This illusion of self-fulfillment in naturalized love is alive and well in the Church. Take for example, the commonplace language of “building community.” Though often employed by well-intentioned people, why does the phrase strike us as empty and uninspiring? Because it insinuates community as something fabricated and man-made. In other words, when we build community, we do so on a natural level alone. We therefore need to recover the basic truth of Christian community – namely, that God, and not us, is the primary agent; he is the one who actually builds. Borrowing a word from Tolkien, human beings are by nature “subcreators” and thereby secondary in the line of causality. We build community only in and through God, himself being the exemplar of community.
An Encounter with a Concrete Event
Returning then to the question of what is distinctively Christian about Christian community, our answer is forthright: that it arises from and exists completely for the encounter with the risen lord Jesus Christ, the event of the love of God. As Julián Carrón explains, the true encounter with God always occurs within the event of Christ:
“Christ is not an idea or a thought, but a real event that bursts into my life. I encounter something that has something within and that magnetizes my being. Jesus Christ, that man of two thousand years ago, is immanent, becomes present, under the veil, under the aspect of a different humanity.”2
The event of Jesus Christ, which we call the redemptive Incarnation, is then the precondition of all Christian community. This means that those who have not encountered him through the event of his life, death, and resurrection are not capable of sharing in the truth of Christian communion. If the Incarnation is the key to understanding the true form of Christian community, then community itself must mirror the mystery of Trinitarian communion in Christ.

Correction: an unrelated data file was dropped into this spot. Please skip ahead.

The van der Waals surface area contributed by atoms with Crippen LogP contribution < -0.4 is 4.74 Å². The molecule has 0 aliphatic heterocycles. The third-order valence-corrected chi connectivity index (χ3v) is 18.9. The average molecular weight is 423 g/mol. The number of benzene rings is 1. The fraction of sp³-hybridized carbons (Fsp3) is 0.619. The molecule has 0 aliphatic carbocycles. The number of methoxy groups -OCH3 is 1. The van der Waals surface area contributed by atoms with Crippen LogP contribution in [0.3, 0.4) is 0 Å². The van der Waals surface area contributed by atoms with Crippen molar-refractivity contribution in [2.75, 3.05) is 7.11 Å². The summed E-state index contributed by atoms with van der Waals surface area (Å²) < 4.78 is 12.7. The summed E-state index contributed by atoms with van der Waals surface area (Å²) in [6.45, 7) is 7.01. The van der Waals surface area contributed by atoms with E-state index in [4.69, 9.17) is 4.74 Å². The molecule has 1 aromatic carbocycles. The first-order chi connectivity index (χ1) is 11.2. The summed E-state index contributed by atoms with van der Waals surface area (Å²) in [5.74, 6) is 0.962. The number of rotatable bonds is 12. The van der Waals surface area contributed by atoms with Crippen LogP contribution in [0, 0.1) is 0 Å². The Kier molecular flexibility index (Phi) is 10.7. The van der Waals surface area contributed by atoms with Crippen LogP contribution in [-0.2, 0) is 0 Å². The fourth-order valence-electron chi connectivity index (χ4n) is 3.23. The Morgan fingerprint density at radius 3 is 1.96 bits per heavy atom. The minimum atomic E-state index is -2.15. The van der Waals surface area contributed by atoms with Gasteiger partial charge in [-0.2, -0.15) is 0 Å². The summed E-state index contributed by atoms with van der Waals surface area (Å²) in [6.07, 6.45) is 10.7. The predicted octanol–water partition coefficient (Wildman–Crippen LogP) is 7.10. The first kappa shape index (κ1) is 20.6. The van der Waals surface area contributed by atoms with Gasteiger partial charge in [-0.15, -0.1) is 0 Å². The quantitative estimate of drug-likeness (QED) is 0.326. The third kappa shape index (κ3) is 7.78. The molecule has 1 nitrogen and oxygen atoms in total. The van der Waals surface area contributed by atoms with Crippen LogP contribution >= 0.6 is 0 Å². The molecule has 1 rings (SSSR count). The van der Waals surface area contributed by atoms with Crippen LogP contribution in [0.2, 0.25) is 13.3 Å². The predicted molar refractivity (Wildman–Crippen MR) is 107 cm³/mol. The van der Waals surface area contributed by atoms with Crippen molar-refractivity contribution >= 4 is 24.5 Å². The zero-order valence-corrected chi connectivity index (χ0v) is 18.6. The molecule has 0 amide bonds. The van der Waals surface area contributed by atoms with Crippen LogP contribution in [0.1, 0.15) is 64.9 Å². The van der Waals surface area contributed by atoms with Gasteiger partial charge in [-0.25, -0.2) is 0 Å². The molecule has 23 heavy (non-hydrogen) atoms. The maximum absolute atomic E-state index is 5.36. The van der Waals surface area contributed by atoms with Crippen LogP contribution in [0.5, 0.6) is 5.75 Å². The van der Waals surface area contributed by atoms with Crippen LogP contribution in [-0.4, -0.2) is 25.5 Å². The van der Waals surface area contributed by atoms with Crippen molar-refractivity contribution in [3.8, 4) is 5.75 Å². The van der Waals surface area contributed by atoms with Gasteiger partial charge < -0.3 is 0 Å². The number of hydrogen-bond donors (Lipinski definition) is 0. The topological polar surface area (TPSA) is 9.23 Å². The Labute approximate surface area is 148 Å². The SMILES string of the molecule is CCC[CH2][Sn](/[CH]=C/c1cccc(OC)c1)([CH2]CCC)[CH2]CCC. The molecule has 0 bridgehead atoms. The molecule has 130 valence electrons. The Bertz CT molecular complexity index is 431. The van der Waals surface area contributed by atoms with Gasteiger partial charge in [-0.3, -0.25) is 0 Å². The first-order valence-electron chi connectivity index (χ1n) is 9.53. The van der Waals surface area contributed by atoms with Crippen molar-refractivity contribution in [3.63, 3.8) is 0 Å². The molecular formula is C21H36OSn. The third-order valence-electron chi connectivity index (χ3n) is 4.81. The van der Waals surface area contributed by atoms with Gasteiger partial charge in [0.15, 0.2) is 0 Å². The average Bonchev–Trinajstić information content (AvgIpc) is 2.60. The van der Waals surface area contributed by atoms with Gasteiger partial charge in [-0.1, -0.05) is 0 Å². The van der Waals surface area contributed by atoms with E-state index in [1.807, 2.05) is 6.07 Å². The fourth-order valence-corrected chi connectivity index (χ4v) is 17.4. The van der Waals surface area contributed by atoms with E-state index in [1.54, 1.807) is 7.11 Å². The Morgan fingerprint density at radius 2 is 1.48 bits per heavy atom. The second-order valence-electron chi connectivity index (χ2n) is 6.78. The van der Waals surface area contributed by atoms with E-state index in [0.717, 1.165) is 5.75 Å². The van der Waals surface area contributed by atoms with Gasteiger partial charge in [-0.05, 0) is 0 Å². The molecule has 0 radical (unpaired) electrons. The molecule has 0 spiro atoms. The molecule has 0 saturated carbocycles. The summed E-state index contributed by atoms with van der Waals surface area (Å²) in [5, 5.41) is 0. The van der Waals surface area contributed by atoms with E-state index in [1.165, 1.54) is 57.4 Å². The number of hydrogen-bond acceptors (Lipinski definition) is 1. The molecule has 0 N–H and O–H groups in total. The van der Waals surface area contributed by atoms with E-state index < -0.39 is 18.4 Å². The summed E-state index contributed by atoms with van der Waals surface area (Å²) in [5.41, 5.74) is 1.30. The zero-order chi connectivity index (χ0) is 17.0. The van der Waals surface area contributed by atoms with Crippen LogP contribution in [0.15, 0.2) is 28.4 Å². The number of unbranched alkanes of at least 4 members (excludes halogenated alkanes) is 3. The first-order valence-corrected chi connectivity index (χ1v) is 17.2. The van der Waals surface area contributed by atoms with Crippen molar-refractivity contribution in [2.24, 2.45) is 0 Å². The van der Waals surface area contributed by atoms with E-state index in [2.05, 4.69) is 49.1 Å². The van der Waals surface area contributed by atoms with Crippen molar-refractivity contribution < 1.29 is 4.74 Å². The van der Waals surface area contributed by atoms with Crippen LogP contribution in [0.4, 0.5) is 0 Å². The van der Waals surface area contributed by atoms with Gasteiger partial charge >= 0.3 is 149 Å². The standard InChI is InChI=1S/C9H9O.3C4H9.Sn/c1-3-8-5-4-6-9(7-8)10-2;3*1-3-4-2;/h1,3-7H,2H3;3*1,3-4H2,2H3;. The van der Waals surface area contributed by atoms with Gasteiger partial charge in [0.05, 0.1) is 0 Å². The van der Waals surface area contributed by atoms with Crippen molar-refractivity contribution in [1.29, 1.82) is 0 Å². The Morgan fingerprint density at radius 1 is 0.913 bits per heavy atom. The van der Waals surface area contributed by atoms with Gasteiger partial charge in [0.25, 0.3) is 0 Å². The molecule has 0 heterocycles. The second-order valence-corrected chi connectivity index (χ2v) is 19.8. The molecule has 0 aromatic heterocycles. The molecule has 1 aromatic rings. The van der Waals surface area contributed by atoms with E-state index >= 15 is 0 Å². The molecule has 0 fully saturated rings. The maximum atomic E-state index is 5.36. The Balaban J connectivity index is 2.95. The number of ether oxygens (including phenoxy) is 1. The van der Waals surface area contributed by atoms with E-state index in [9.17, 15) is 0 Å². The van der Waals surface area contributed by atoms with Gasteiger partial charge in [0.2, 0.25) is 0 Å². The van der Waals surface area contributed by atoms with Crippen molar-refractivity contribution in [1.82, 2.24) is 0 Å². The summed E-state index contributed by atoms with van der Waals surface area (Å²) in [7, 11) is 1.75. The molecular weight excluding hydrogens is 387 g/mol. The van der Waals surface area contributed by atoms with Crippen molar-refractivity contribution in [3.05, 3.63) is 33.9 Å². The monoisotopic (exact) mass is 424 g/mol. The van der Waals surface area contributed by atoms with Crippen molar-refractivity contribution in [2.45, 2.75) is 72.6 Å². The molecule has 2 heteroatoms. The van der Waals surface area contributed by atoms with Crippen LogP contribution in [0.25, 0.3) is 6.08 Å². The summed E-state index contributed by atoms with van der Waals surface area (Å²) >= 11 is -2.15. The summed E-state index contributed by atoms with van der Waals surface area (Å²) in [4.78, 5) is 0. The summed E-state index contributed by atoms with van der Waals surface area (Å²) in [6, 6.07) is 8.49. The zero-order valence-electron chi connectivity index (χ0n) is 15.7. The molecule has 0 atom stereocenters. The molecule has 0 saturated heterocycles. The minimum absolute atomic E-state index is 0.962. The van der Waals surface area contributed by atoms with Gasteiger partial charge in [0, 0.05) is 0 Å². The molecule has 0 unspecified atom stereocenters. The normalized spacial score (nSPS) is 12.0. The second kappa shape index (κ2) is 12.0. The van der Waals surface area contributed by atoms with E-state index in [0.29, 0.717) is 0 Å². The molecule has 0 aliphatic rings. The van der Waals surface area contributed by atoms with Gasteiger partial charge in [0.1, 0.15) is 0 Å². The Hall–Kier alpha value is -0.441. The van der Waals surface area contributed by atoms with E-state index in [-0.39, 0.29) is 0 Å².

We oftentimes think of the encounter with Jesus as elevating the experience of human life, transcending the world in grace and drawing us up towards the life of heaven. And this is indeed true, but it’s only half of the story. In becoming man, God concretized himself in humanity. In this way, Jesus grounds us in the world, anchoring us to the physical. The gift of grace does not turn us into angels; it makes use more human. This humanizing aspect of grace reveals the deeper Christian truth: that Christ is the concretissimum, the most concrete thing in reality, as Hans Urs von Balthasar says. The essence of Christian discipleship is then not the abstraction of ideas, but the concretization of love. In that case, we need to stop speaking abstractly about community and begin living it in a concrete and human form.
Christ as Ballast
The Vasa never made it to Poland. In fact, she never made it out of Stockholm. Travelling three quarters of a mile, her maiden voyage ended in utter catastrophe as she collapsed and sunk. Over three centuries later, in 1961, the Vasa was salvaged from the bottom of the Stockholm harbor with remarkable integrity. It can now be visited, almost in its entirety, in the Vasamuseet. Though at the time of the wreck the inquest was inconclusive, we now know the simple reason why the great Vasa sunk – she was inherently unstable because her center of gravity was too high.